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17 Cents & a Dream: My Incredible Journey…
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17 Cents & a Dream: My Incredible Journey from the USSR to Living the…

by Daniel Milstein

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Showing 4 of 4
Interesting story of a Russian immigrant ( )
  winecat | Nov 16, 2013 |
I received a copy of 17 Cents and a Dream through the First Reads program.

This is a simple yet uplifting book. Milstein surprisingly skips a lot of autobiographical details, which is odd for a memoir, and focuses primarily on his message of inspiration. If you're looking for a straight memoir, you'll be disappointed.

It's sappy at times, but even as someone who tends to cringe at that, I still enjoyed it. It's hard not to root for Milstein. It's worth a read, but don't expect it to blow you away. ( )
  JAshleyOdell | Jul 26, 2013 |
The book was easy-to-read and the story was generally interesting. I found the writing to be, at some times, halting and several sentences had grammatical errors, but, in general, the book was good. ( )
  eheinlen | Mar 11, 2013 |
Having worked hard to overcome the challenges of coming from abroad and facing the seemingly unsurmountable challenges of a radically different culture, I find it easy to appreciate the hunger for success, and the incredible drive it takes to achieve it in spite of all the difficulties you find at each step of the way. "Everything was different; the food, the clothing, and even the 33 letters of the alphabet I was used to." But as hinted by the title, 17 Cents and a Dream, this book presents much more than the author's advice as the No. 1 mortgage loan officer in the world to "work smart and aim high"; and much more than a self-serving description of his struggle to the top.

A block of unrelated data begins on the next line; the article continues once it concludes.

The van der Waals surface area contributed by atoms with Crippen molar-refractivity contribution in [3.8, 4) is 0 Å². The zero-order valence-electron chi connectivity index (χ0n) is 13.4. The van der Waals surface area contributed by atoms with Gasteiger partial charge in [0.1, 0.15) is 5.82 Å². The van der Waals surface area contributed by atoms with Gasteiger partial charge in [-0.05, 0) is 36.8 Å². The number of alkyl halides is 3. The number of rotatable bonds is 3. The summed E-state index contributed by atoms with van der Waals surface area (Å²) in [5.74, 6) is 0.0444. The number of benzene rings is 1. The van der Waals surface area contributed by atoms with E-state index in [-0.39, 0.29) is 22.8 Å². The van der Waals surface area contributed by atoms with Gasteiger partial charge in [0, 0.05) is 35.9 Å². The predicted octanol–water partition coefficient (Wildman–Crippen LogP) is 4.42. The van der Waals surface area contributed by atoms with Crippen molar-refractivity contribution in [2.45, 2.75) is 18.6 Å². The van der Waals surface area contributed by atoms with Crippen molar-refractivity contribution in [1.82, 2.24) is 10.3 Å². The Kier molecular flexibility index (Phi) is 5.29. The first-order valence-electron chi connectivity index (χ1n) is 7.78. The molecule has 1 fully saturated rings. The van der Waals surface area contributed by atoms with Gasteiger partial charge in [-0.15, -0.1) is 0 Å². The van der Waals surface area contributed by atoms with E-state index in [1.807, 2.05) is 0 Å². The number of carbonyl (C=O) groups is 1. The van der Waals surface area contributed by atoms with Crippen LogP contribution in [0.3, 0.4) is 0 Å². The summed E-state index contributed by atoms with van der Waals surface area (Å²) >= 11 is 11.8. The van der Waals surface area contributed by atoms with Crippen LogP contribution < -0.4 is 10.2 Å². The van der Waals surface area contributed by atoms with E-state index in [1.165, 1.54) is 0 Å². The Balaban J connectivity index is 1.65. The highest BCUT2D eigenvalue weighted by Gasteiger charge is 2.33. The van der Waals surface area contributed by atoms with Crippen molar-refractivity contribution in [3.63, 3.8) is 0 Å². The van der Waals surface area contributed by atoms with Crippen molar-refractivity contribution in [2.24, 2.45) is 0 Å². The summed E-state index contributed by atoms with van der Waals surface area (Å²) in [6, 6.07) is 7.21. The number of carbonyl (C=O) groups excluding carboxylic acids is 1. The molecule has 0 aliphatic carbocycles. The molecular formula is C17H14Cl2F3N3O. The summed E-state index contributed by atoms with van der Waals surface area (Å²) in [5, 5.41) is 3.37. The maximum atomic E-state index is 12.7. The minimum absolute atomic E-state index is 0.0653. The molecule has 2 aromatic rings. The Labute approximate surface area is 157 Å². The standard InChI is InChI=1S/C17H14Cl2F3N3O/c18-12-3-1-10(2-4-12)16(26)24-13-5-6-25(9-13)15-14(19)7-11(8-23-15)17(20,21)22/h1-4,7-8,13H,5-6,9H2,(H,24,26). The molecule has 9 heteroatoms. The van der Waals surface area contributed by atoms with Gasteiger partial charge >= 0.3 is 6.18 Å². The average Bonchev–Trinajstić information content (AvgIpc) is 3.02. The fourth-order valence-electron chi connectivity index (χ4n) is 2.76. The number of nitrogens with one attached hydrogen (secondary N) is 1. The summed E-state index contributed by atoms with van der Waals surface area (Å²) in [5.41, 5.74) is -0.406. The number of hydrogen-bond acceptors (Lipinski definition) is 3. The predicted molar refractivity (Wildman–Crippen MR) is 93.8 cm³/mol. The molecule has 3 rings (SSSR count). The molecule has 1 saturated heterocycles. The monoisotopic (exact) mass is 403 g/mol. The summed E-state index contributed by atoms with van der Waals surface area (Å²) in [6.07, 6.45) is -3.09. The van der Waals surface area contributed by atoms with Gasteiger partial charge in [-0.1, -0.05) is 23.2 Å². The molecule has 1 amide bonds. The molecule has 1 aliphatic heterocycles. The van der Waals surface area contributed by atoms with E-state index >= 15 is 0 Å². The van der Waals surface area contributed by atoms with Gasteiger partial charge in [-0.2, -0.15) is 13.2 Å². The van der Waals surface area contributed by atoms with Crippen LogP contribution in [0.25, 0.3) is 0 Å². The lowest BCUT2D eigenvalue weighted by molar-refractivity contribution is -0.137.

At its core, this book frames Daniel Milstein's life as a link in a three-generation chain, coming full circle with the past. It is about the preparation for his life journey, which Daniel Milstein received from his hero, his grandfather who died from radiation poisoning after the Chernobyl accident in the USSR, Dr. Joseph Khiterer. This preparation set a dream before the author's eyes, and braced him with sheer grit to reach for it. At the same time it is about dedicating his journey to his daughter Julie, whom he lovingly describes as a girl with chocolate eyes, and with a scent of candy, soap, and innocence that warms his heart.